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Minimally invasive surgical techniques for oesophageal cancer and nutritional recovery: a prospective population-based cohort study

BMJ Open. 2022 Sep 1;12(9):e058763. doi: 10.1136/bmjopen-2021-058763.


OBJECTIVES: To explore whether the minimally invasive oesophagectomy (MIE) or hybrid minimally invasive oesophagectomy (HMIE) are associated with better nutritional status and less weight loss 1 year after surgery, compared with open oesophagectomy (OE).

DESIGN: Prospective cohort study.

SETTING: All patients undergoing oesophagectomy for cancer in Sweden during 2013-2018.

PARTICIPANTS: A total of 424 patients alive at 1 year after surgery were eligible, and 281 completed the 1-year assessment. Of these, 239 had complete clinical data and were included in the analysis.

PRIMARY AND SECONDARY OUTCOME MEASURES: The primary outcome was nutritional status at 1 year after surgery, assessed using the abbreviated Patient-Generated Subjective Global Assessment questionnaire. The secondary outcomes included postoperative weight loss at 6 months and 1 year after surgery.

RESULTS: Of the included patients, 78 underwent MIE, 74 HMIE while 87 patients underwent OE. The MIE group had the highest prevalence of malnutrition (42% vs 22% after HMIE vs 25% after OE), reduced food intake (63% vs 45% after HMIE vs 39% after OE), symptoms reducing food intake (60% vs 45% after HMIE vs 60% after OE) and abnormal activities/function (45% vs 32% after HMIE vs 43% after OE). After adjustment for confounders, MIE was associated with a statistically significant increased risk of reduced food intake 1 year after surgery (OR 2.87, 95% CI 1.47 to 5.61), compared with OE. Other outcomes were not statistically significantly different between the groups. No statistically significant associations were observed between surgical techniques and weight loss up to 1 year after surgery.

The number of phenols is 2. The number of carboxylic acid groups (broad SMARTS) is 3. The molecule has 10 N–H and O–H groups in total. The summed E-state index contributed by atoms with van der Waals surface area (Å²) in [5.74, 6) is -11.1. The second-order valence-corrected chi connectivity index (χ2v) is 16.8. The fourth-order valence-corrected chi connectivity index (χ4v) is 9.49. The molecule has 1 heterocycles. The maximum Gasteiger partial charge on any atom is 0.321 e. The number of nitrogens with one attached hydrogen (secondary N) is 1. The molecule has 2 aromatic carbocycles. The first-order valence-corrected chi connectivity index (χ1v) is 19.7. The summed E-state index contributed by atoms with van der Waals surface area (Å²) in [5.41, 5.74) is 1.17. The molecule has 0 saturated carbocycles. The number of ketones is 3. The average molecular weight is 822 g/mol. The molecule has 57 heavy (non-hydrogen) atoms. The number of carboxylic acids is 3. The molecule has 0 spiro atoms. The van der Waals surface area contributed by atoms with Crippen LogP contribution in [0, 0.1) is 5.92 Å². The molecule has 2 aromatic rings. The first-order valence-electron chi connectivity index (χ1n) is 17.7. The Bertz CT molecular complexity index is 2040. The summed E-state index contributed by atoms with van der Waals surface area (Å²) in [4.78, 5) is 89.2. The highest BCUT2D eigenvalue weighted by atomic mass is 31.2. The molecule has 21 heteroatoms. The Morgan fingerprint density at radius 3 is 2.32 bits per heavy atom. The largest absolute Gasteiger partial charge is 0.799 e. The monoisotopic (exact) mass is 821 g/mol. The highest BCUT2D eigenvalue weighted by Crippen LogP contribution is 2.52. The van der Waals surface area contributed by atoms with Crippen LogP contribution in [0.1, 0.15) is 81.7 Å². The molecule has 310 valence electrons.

CONCLUSIONS: MIE was statistically significantly associated with reduced food intake 1 year after surgery. However, no differences were observed in weight loss between the surgical techniques. Further studies on nutritional impact of surgical techniques in oesophageal cancer are needed.

PMID:36581984 | DOI:10.1136/bmjopen-2021-058763

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